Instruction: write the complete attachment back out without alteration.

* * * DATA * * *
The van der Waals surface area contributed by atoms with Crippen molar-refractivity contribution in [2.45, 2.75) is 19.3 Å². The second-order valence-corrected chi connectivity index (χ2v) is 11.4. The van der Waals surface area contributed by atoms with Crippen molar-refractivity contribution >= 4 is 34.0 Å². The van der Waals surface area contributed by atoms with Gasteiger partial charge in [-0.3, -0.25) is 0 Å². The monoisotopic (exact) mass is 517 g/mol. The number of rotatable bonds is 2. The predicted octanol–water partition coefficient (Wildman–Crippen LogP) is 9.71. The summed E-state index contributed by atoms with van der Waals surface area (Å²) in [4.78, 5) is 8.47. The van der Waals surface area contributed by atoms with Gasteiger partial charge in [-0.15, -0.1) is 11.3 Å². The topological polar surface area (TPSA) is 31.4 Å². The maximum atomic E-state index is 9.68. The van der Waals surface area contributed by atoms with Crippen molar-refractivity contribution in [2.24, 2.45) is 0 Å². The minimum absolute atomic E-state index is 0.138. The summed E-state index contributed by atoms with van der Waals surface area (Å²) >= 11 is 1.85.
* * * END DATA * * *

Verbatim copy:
The van der Waals surface area contributed by atoms with Crippen molar-refractivity contribution in [2.45, 2.75) is 19.3 Å². The second-order valence-corrected chi connectivity index (χ2v) is 11.4. The van der Waals surface area contributed by atoms with Crippen molar-refractivity contribution >= 4 is 34.0 Å². The van der Waals surface area contributed by atoms with Gasteiger partial charge in [-0.3, -0.25) is 0 Å². The monoisotopic (exact) mass is 517 g/mol. The number of rotatable bonds is 2. The predicted octanol–water partition coefficient (Wildman–Crippen LogP) is 9.71. The summed E-state index contributed by atoms with van der Waals surface area (Å²) in [4.78, 5) is 8.47. The van der Waals surface area contributed by atoms with Gasteiger partial charge in [-0.15, -0.1) is 11.3 Å². The topological polar surface area (TPSA) is 31.4 Å². The maximum atomic E-state index is 9.68. The van der Waals surface area contributed by atoms with Crippen molar-refractivity contribution in [2.24, 2.45) is 0 Å². The minimum absolute atomic E-state index is 0.138. The summed E-state index contributed by atoms with van der Waals surface area (Å²) >= 11 is 1.85.